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Core Commitments

for Children

are the core UNICEF policy and framework for humanitarian action

EDUCATION

Commitment

Benchmarks

Strategic Result

Children and adolescents have access to inclusive, quality education and learning in safe and protective environments

  • Education sector/cluster coordination and leadership[68] functions are adequately staffed and skilled at national and sub-national levels

  • Core leadership and coordination accountabilities are delivered

1. Leadership and coordination

 

Effective leadership and coordination are established and functional 

See 2.1.2 Coordination

  • Formal and non-formal education programmes, including early learning and skills[69], are available and used

  • Inclusive access to education opportunities is ensured with a specific attention to girls, children with disabilities, refugees, displaced children and other marginalised or vulnerable children[70]

  • Teachers and other education personnel are trained to provide quality learning

  • Learning is measured to monitor the quality of education

2: Equitable access to learning

 

Children and adolescents have equitable access to inclusive and quality learning opportunities

  • Preventive measures are taken to make learning environments safe and accessible

  • Learning environments are free from sexual harassment, abuse and violence

  • Preventive measures are taken to make learning environments healthy and free from disease outbreaks

3: Safe learning environments 

 

Children and adolescents have equitable access to safe and secure learning environments

  • Gender- and age-appropriate mental health and psychosocial support programmes are delivered in schools and learning environments

4: Mental Health and Psychosocial support

 

Mental Health and Psychosocial support for students, teachers and other education personnel is available in learning environments

  • Education plans, budgets and programmes are informed by risk and conflict analysis

  • Continuity of education for all children is ensured, with a specific attention to girls, children with disabilities, refugees, displaced children and other marginalized or vulnerable children. Vulnerable groups[71] are factored into education plans, budgets and programmes

5: Strengthening of education systems

 

Education systems are risk-informed to ensure inclusive, quality education and safe and protective learning environments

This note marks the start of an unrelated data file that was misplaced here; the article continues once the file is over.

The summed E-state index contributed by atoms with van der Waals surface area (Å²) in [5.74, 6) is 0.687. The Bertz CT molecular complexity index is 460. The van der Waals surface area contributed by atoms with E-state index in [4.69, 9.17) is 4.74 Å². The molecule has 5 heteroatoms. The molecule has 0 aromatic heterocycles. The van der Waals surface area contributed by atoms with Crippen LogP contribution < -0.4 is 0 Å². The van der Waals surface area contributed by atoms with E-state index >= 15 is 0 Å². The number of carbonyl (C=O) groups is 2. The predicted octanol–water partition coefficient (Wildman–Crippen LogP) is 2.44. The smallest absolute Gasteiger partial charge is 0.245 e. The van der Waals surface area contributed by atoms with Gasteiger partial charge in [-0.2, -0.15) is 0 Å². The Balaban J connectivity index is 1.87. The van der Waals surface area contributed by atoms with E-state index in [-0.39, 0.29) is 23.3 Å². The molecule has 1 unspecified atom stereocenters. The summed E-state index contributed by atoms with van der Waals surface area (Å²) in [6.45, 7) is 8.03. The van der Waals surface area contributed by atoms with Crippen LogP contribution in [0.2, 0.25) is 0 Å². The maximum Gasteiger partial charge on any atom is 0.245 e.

See 2.2.4 Linking humanitarian and development

  • Children, their caregivers and communities are aware of available education services and how and where to access them

  • Timely information on social services is available through learning environments

  • Children, their caregivers and communities are engaged in preparedness actions and design of the programmes

6: Community engagement for behaviour and social change

 

Children and caregivers have timely access to culturally appropriate, gender- and age-sensitive information on educational options and other social services, and are engaged in interventions creating a conducive learning environment

 

See 2.2.7 Community engagement for behaviour and social change

Key Considerations

Advocacy

  • Advocate for the fulfilment of the right of all children, no matter their or their parents’ or legal guardians’ status, to education, based on equal opportunity and without discrimination, in line with the CRC.

  • In line with the CRC and CEDAW, advocate to address the specific barriers to education faced by girls and young women in crises.

  • Advocate that education responses ensure inclusive and equitable quality education and promote lifelong learning opportunities for all, as per SDG 4. 

  • Support the implementation of the Safe Schools Declaration and Safe to Learn Call to Action to better protect students, teachers, other education personnel and schools during crises, to support the continuation of education and to put in place concrete measures to deter the military use and occupation of schools.

  • Advocate and engage with relevant authorities, including non-state actors as necessary, and partners to ensure the protection of children and educators as well as prevent attacks on education facilities and other grave violations against children, in line with international human rights and humanitarian law.

  • Advocate and engage with relevant authorities and partners to promote equivalences and collaborate towards recognized certifications for all learning programmes, where appropriate.

  • Mobilize donors to fund safe and inclusive play and early learning in humanitarian response.

  • Advocate for engagement with education systems as platforms for reducing social divisions, intolerance and prejudice through curricula, teaching, learning and education sector governance; and for fostering social cohesion among children and communities.

Coordination and Partnerships 

  • As sector/cluster lead/co-lead for Education:  identify gaps; support effective advocacy, timely and effective responses to filling critical education gaps, systematic monitoring and evaluation and knowledge management processes; and consider specific needs related to gender, disabilities and age.